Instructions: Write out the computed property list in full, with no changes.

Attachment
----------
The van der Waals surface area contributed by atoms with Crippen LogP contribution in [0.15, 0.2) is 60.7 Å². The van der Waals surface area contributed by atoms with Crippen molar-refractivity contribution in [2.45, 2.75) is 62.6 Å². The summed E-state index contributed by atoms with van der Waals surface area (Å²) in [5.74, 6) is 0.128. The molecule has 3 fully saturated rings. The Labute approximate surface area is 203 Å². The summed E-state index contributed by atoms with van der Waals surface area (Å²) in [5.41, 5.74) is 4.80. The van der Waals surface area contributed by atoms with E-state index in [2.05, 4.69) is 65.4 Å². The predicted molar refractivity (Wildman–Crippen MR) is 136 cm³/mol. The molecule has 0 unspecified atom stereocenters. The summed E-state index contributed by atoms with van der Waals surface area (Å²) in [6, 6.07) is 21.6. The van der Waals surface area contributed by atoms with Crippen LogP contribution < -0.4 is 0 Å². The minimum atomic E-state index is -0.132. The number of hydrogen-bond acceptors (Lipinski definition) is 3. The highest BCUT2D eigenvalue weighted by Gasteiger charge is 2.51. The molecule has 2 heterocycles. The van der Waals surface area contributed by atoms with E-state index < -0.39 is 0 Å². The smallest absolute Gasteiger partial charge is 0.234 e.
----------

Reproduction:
The van der Waals surface area contributed by atoms with Crippen LogP contribution in [0.15, 0.2) is 60.7 Å². The van der Waals surface area contributed by atoms with Crippen molar-refractivity contribution in [2.45, 2.75) is 62.6 Å². The summed E-state index contributed by atoms with van der Waals surface area (Å²) in [5.74, 6) is 0.128. The molecule has 3 fully saturated rings. The Labute approximate surface area is 203 Å². The summed E-state index contributed by atoms with van der Waals surface area (Å²) in [5.41, 5.74) is 4.80. The van der Waals surface area contributed by atoms with E-state index in [2.05, 4.69) is 65.4 Å². The predicted molar refractivity (Wildman–Crippen MR) is 136 cm³/mol. The molecule has 0 unspecified atom stereocenters. The summed E-state index contributed by atoms with van der Waals surface area (Å²) in [6, 6.07) is 21.6. The van der Waals surface area contributed by atoms with Crippen LogP contribution < -0.4 is 0 Å². The minimum atomic E-state index is -0.132. The number of hydrogen-bond acceptors (Lipinski definition) is 3. The highest BCUT2D eigenvalue weighted by Gasteiger charge is 2.51. The molecule has 2 heterocycles. The van der Waals surface area contributed by atoms with E-state index < -0.39 is 0 Å². The smallest absolute Gasteiger partial charge is 0.234 e.